SG South Ltd v Kings Head Cirencester LLP

Considerations as to whether and in what circumstances fraud or deceit was or might be a defence in adjudication proceedings and in court proceedings for the enforcement of adjudicators decisions
 

SG SOUTH LTD V KING’S HEAD CIRENCESTER LLP

 

Technology and and Construction Court
Akenhead J
29 October 2009

 
Considerations as to whether and in what circumstances fraud or deceit was or might be a defence in adjudication proceedings and in court proceedings for the enforcement of adjudicators’ decisions
 
Akenhead J in his judgment set out the considerations to be taken into account by the court in determining whether and in what circumstances fraud or deceit was or might be a defence in adjudication proceedings and in court proceedings for the enforcement of adjudicators’ decisions.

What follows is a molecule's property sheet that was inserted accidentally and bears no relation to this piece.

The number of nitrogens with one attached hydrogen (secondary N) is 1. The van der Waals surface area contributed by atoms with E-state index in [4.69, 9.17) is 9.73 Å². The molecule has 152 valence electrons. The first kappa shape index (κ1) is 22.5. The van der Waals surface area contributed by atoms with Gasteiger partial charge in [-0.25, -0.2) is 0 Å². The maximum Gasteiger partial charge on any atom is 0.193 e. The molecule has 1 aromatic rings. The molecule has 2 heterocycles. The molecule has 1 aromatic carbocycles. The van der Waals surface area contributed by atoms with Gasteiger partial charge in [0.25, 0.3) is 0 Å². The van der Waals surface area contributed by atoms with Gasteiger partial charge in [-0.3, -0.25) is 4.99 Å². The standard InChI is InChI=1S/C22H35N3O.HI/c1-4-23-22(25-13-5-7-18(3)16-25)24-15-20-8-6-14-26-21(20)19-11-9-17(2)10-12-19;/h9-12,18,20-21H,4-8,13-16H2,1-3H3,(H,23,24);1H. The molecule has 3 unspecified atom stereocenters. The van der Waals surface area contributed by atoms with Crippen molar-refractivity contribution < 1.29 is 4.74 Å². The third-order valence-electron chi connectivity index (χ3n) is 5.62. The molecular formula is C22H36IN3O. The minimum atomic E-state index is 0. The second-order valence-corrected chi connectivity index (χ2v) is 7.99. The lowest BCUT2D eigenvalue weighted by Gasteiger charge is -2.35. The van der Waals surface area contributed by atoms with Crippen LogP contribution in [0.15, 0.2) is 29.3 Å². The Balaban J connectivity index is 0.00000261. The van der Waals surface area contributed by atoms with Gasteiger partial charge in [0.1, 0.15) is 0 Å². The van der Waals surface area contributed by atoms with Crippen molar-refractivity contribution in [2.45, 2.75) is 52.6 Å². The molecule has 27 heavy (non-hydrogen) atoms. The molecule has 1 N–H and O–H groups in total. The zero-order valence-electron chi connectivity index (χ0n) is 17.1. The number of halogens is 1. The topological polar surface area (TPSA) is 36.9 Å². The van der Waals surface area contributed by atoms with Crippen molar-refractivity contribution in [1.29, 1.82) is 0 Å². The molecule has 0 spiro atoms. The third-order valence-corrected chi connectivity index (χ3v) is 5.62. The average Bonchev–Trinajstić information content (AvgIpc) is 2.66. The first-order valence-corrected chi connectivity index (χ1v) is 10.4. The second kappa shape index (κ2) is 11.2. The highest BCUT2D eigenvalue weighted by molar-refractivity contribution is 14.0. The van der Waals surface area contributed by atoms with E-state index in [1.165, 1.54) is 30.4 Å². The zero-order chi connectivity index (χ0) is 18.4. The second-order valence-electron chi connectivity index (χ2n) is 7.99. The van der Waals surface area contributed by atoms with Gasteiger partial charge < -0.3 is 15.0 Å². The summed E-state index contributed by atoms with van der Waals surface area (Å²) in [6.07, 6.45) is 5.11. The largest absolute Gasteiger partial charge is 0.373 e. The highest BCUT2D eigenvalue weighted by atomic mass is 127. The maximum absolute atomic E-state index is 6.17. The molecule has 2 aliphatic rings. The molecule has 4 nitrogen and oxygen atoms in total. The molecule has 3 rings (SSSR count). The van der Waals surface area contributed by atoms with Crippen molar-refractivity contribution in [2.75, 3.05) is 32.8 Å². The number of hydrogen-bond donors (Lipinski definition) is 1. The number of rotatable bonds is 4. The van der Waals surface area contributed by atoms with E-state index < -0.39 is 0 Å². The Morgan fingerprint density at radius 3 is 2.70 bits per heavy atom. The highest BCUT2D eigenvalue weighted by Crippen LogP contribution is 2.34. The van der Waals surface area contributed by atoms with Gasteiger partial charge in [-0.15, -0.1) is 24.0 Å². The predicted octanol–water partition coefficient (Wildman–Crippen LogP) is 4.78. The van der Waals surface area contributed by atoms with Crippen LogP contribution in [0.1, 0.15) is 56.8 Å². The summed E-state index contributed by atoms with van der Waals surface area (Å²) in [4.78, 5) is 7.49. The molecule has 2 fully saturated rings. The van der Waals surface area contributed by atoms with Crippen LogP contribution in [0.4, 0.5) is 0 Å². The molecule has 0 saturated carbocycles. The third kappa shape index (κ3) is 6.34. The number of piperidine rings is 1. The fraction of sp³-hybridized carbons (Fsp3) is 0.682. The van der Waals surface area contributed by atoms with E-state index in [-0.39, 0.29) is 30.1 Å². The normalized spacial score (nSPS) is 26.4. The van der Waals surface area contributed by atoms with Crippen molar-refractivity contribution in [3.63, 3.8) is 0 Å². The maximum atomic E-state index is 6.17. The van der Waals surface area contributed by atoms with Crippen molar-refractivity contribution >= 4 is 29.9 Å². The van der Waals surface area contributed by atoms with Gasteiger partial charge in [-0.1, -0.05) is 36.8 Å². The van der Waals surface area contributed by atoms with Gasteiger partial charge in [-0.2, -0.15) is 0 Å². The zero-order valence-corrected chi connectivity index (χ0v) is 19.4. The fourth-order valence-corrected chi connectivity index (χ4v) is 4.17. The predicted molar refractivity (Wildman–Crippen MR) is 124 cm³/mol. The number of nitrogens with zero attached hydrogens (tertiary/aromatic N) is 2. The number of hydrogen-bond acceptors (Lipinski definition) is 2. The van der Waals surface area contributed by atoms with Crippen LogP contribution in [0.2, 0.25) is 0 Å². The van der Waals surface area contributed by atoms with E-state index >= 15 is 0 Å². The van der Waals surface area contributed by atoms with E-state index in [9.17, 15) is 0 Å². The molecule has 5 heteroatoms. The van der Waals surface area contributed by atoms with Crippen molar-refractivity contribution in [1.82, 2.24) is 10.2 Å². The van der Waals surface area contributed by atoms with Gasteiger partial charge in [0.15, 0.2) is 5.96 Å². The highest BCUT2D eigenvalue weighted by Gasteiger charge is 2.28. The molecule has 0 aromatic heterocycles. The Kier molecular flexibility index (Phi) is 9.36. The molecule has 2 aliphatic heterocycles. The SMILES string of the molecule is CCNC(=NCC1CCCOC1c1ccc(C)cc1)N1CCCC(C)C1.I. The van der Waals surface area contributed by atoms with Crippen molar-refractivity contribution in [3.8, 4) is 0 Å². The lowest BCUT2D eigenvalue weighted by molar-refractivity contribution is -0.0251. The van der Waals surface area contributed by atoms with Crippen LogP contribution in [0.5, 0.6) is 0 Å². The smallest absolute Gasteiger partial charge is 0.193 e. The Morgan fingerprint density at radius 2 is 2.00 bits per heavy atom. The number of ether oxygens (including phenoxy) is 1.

Whilst fraud or deceit could be so raised provided that it was a real defence to the claims, it was also open to parties to argue that the other party's witnesses were not credible by reason of fraudulent or dishonest behaviour. If fraud was to be raised to avoid enforcement or to support an application to stay execution of the enforcement judgment, it had to be supported by clear and unambiguous evidence and argument. A distinction had to be made between fraudulent behaviour, acts or omissions which were or could have been raised as a defence in the adjudication on the basis that if they were in effect adjudicated upon, the decision without more was enforceable and were not and could not reasonably have been raised but which emerged afterwards on the basis that it was possible that they could be raised in enforcement proceedings. In the case of fraudulent behaviour, acts or omissions which emerged afterwards, it was necessary to differentiate between fraud which directly impacted on the subject matter of the decision on the basis that such fraud could be raised in enforcement proceedings and was independent of the subject matter of the decision on the basis that such fraud should not generally be raised in enforcement proceedings. An example of fraud which emerged afterwards and directly impacted on the subject matter of the decision was where it was later discovered that the certificate on which an adjudication decision was based was discovered to have been issued by a certifier who had been bribed or who had been fraudulently misled by the contractor into issuing the certificate by a fraudulent valuation. Examples of fraud which emerged afterwards but were independent of the subject matter of the decision were fraud on another contract or cross claims arising on the contract in question which could only be raised by way of set off or cross claim
 
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